The battle of the trash bins has been settled. Sort of. Maybe.
After more than four hours of debate on Tuesday, and a decade of wrangling leading up to the meeting, a split Clark County Commission approved Republic Services’ desire to cut its pickup days from two to one, and consolidate the three recycling bins it doles out to residents of the unincorporated county to a single large bin.
So it’s this: Two free waste bins, one for recycling, and once-a-week pickup of both bins would replace twice-a-week trash collection and once every two weeks recycling pickup. Probably.
But at last, residents will have single-stream recycling! Perhaps. Before it rolls out the program, the company has to cooperate with the county in analyzing the economic impacts and determine if county taxpayers – who have no choice but to pay for the service as part of regular trash collection – really want it.
Not that everyone really demanded it.
Environmentalists and some sympathetic residents wanted it. Republic management wanted it, too, because the company stands to pocket millions in reduced costs with the new system, which already has been rolled out in parts of Henderson, North Las Vegas, parts of Las Vegas and in a pilot program for 6,600 country residents.
Opponents, of various perspectives, wanted to stick with Republic’s twice-a-week deal, with or without the voluntary recycling.
Some residents are afraid that they’ll have garages full of smelly garbage. Some don’t recycle now and don’t want to do it in the future.
Republic’s unionized workers hate the change, because they fear it will lead to layoffs. (Republic boss Bob Coyle swore up and down Tuesday that while they would trim the workforce by 70 jobs or so over the next five years, it would be through attrition, not layoffs.)
Jennifer Lazovich, Republic’s lawyer, told the commission that the change would lift Clark County’s pathetic 3.5 percent recycling rate to more than 25 percent recycling of waste. That’s the goal set by the Nevada Legislature more than 20 years ago. By comparison, many cities in the West top 30 percent, and some, such as San Francisco, Seattle and San Jose, recycle more than 50 percent of the waste stream.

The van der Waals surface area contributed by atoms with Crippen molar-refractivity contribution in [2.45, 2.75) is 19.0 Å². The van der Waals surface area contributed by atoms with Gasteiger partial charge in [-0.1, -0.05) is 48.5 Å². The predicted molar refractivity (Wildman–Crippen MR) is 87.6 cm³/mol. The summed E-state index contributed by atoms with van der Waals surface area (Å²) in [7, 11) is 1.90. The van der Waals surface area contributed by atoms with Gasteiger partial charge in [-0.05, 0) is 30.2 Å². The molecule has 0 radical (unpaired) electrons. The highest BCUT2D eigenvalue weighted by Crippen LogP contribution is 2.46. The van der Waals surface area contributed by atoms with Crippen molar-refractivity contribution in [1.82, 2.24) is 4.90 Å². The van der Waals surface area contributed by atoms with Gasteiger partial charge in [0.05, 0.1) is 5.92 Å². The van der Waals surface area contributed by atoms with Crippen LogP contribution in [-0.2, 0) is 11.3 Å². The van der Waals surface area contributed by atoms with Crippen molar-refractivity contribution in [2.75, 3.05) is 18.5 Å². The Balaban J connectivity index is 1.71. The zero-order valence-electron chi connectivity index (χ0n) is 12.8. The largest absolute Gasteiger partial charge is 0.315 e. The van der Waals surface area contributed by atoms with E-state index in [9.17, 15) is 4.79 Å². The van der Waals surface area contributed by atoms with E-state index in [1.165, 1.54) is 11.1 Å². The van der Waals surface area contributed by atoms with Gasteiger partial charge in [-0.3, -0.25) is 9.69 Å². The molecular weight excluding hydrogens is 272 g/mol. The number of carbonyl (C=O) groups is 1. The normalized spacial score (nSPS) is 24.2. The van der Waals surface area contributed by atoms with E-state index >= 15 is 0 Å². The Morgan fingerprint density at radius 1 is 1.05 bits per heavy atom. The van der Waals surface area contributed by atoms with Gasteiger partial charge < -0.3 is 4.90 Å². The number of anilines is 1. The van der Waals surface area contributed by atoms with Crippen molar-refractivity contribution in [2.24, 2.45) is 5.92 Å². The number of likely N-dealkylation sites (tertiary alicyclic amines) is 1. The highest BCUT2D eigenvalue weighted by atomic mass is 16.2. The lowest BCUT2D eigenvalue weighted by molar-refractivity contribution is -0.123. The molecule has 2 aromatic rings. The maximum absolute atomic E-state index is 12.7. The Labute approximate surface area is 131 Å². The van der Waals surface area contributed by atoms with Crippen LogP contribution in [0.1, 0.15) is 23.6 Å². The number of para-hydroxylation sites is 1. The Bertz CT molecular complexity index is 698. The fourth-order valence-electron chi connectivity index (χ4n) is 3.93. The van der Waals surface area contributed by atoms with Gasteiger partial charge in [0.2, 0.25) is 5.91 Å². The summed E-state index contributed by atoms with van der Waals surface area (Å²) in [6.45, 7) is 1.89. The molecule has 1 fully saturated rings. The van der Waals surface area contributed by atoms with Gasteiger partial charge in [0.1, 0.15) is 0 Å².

The good news is that residents of the unincorporated county, some 130,000 homes, would get two large trash bins – one for common garbage, one for recyclables of all kinds – free of charge. The bad news, for fans of recycling, is that it will take several years for the program to kick in.
If it does.
Commissioner Chris Giunchigliani, who is usually a big fan and vice versa of the environmentalists, is no fan at all of the recycling program. She’s concerned that Republic will get a windfall of cost savings that won’t necessarily pass onto the residents and would still lead to lost jobs at the company.
Commissioner Lawrence Weekly supported his colleague. Homeowners don’t want to recycle, and don’t want to see services cut, he said.
“Change for a lot of us is difficult,” he said, (but) “we have to adjust to it.”
Following Giunchigliani’s lead, Commissioner Larry Brown proposed, and the commission accepted, a proposal to audit Republic’s finances, do an economic analysis of recycling’s impact and undertake a comprehensive survey of the attitudes of Republic’s customers to the existing service and planned changes. Those steps would have to be completed before the recycling program is implemented.
The final vote was 4-2, with Giunchigliani and Weekly opposed to the recycling program. The company has until 2017 to implement it.